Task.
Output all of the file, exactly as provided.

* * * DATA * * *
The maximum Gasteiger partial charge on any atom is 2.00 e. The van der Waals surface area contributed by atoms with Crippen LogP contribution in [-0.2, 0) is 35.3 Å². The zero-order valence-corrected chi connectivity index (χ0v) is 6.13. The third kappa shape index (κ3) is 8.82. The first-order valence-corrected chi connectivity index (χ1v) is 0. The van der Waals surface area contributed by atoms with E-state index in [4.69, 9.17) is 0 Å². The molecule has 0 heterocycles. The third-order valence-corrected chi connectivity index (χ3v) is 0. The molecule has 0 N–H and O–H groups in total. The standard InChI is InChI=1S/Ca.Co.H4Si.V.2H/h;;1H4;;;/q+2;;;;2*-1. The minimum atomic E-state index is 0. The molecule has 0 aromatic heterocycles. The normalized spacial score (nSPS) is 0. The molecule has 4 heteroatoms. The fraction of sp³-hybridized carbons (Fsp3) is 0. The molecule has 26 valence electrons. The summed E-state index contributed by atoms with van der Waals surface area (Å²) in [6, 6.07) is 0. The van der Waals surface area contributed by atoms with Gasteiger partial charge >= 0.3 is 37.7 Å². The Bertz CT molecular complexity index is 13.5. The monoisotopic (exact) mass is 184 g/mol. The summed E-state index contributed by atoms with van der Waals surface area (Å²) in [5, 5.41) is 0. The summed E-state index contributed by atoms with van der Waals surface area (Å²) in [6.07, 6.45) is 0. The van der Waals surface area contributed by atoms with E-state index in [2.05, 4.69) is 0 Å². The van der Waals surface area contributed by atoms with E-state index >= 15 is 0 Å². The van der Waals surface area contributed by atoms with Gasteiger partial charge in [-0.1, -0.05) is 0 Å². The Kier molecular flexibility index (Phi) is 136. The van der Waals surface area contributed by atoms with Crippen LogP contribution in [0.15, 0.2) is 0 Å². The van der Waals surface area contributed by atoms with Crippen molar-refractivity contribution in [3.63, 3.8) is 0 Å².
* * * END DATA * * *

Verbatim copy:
The maximum Gasteiger partial charge on any atom is 2.00 e. The van der Waals surface area contributed by atoms with Crippen LogP contribution in [-0.2, 0) is 35.3 Å². The zero-order valence-corrected chi connectivity index (χ0v) is 6.13. The third kappa shape index (κ3) is 8.82. The first-order valence-corrected chi connectivity index (χ1v) is 0. The van der Waals surface area contributed by atoms with E-state index in [4.69, 9.17) is 0 Å². The molecule has 0 heterocycles. The third-order valence-corrected chi connectivity index (χ3v) is 0. The molecule has 0 N–H and O–H groups in total. The standard InChI is InChI=1S/Ca.Co.H4Si.V.2H/h;;1H4;;;/q+2;;;;2*-1. The minimum atomic E-state index is 0. The molecule has 0 aromatic heterocycles. The normalized spacial score (nSPS) is 0. The molecule has 4 heteroatoms. The fraction of sp³-hybridized carbons (Fsp3) is 0. The molecule has 26 valence electrons. The summed E-state index contributed by atoms with van der Waals surface area (Å²) in [6, 6.07) is 0. The van der Waals surface area contributed by atoms with Gasteiger partial charge >= 0.3 is 37.7 Å². The Bertz CT molecular complexity index is 13.5. The monoisotopic (exact) mass is 184 g/mol. The summed E-state index contributed by atoms with van der Waals surface area (Å²) in [5, 5.41) is 0. The summed E-state index contributed by atoms with van der Waals surface area (Å²) in [6.07, 6.45) is 0. The van der Waals surface area contributed by atoms with E-state index in [2.05, 4.69) is 0 Å². The van der Waals surface area contributed by atoms with E-state index >= 15 is 0 Å². The van der Waals surface area contributed by atoms with Gasteiger partial charge in [-0.1, -0.05) is 0 Å². The Kier molecular flexibility index (Phi) is 136. The van der Waals surface area contributed by atoms with Crippen LogP contribution in [0.15, 0.2) is 0 Å². The van der Waals surface area contributed by atoms with Crippen molar-refractivity contribution in [3.63, 3.8) is 0 Å².